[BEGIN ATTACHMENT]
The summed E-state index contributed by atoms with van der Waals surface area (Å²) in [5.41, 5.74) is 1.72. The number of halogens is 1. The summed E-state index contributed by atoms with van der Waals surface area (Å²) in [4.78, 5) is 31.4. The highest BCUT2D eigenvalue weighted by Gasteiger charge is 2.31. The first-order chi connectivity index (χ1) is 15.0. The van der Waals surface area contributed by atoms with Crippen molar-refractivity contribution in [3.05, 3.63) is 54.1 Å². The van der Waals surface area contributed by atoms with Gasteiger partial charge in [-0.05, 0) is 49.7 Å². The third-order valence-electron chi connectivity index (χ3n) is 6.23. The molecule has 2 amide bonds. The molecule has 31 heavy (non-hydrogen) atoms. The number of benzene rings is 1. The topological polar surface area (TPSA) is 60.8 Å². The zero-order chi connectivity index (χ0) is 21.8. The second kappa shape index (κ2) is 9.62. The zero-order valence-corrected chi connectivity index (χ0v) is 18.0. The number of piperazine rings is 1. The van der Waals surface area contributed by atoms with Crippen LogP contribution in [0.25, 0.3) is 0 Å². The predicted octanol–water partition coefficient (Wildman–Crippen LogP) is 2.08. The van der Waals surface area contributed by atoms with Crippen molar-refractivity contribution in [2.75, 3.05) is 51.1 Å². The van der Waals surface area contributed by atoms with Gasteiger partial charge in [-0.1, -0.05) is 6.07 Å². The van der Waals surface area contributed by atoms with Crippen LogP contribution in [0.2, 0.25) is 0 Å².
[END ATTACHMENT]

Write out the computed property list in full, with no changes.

The summed E-state index contributed by atoms with van der Waals surface area (Å²) in [5.41, 5.74) is 1.72. The number of halogens is 1. The summed E-state index contributed by atoms with van der Waals surface area (Å²) in [4.78, 5) is 31.4. The highest BCUT2D eigenvalue weighted by Gasteiger charge is 2.31. The first-order chi connectivity index (χ1) is 15.0. The van der Waals surface area contributed by atoms with Crippen molar-refractivity contribution in [3.05, 3.63) is 54.1 Å². The van der Waals surface area contributed by atoms with Gasteiger partial charge in [-0.05, 0) is 49.7 Å². The third-order valence-electron chi connectivity index (χ3n) is 6.23. The molecule has 2 amide bonds. The molecule has 31 heavy (non-hydrogen) atoms. The number of benzene rings is 1. The topological polar surface area (TPSA) is 60.8 Å². The zero-order chi connectivity index (χ0) is 21.8. The second kappa shape index (κ2) is 9.62. The zero-order valence-corrected chi connectivity index (χ0v) is 18.0. The number of piperazine rings is 1. The van der Waals surface area contributed by atoms with Crippen LogP contribution in [0.25, 0.3) is 0 Å². The predicted octanol–water partition coefficient (Wildman–Crippen LogP) is 2.08. The van der Waals surface area contributed by atoms with Crippen molar-refractivity contribution in [2.75, 3.05) is 51.1 Å². The van der Waals surface area contributed by atoms with Gasteiger partial charge in [-0.1, -0.05) is 6.07 Å². The van der Waals surface area contributed by atoms with Crippen LogP contribution in [0.2, 0.25) is 0 Å².